Reports of the end of the Tal Afar offensive are greatly exaggerated. Reuters states an Iraqi brigade has launched a new operation in the city, “killing 40 insurgents and arresting 21 “terrorist emirs,” or senior insurgent leaders.” The Kuwait News Agency reports that eighty percent of the city is now under Coalition control, so there is still some heavy lifting to be done. The city was deemed safe enough that Iraqi Prime Minister Jaafari arrived to inspect the operations.
Initial estimates of the strength of the insurgency were around 350 to 500 fighters total. The best guestimate available on enemy casualties is now around 200 killed and 220 captured. Many of Sunday’s news accounts intimated the majority of the terrorists fled the city, but the high number of killed/captured in Tal Afar shows this is not the case. The Coalition estimate of insurgency strength may have been low, but the enemy has certainly taken a beating in Tal Afar.
Coalition commanders reiterated that Tal Afar is but the beginning of operations to restore order in the untamed regions of Iraq. According to Gen. Rick Lynch, “Tal Afar is just one piece of an overarching operation. We are not going to tolerate a safe haven anywhere in Iraq.” Iraqi Defense Minister Dulaimi has issued yet another warning to Syria; “The Syrians have to stop sending destruction to Iraq. We know the terrorists have no other gateway into Iraq but Syria.”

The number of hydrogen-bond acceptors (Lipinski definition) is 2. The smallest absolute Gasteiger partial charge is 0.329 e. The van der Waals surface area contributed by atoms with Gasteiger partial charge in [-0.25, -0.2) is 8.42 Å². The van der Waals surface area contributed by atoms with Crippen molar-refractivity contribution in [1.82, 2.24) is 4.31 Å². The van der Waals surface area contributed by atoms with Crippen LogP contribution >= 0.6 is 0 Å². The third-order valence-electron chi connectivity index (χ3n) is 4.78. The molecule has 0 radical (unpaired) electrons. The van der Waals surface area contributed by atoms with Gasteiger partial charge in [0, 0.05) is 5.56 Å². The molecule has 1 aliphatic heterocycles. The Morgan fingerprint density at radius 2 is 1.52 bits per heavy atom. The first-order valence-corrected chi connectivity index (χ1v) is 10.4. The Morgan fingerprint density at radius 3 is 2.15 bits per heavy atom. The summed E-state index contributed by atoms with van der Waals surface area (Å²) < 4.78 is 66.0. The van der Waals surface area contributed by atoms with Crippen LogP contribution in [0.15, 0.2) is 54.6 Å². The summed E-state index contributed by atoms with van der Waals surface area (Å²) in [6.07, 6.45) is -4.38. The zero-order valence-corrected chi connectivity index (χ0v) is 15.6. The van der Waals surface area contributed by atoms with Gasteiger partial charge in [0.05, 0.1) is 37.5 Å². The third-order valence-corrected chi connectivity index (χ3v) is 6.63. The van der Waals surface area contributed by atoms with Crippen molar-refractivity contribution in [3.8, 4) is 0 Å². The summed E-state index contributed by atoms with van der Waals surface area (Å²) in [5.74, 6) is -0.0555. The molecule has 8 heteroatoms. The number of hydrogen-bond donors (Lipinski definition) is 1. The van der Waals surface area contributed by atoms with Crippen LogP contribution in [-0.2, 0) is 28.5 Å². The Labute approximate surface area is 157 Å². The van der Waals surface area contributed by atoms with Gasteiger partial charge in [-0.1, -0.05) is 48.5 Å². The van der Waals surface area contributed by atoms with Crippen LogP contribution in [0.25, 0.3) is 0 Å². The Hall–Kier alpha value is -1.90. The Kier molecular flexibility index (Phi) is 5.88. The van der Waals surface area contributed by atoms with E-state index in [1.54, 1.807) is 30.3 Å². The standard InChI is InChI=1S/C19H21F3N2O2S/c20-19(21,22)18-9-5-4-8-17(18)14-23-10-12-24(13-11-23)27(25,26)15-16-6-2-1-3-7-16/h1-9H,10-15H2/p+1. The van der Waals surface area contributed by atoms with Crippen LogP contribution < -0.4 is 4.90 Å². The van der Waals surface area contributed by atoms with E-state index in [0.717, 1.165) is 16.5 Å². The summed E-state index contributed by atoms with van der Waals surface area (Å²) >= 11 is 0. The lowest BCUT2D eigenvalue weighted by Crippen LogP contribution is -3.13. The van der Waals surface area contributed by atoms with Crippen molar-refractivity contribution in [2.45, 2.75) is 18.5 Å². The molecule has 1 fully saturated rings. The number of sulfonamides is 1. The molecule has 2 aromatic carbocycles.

Pamela Hess reports on the success in Fallujah, and how it is a lesson for the Coalition; “The how-not-to-do-it part [of counterinsurgency warfare] is by now military lore: don’t allow insurgents to gain control of a city, and if they get it, don’t let them keep it. The safe harbor gives them status, legitimacy, operational command and control and a reach well beyond the city’s borders.” The key for the Coalition is to maintain momentum and continue the push into the heart of the Sunni Triangle along the Euphrates River, while conducting harassment attacks in as of yet unreachable regions such as Qaim. The terrorists must not be given the opportunity to reestablish bases of operations as has been done in Fallujah in the past or Tal Afar until recently.
Bill Roggio is a Senior Fellow at the Foundation for Defense of Democracies and the Editor of FDD’s Long War Journal.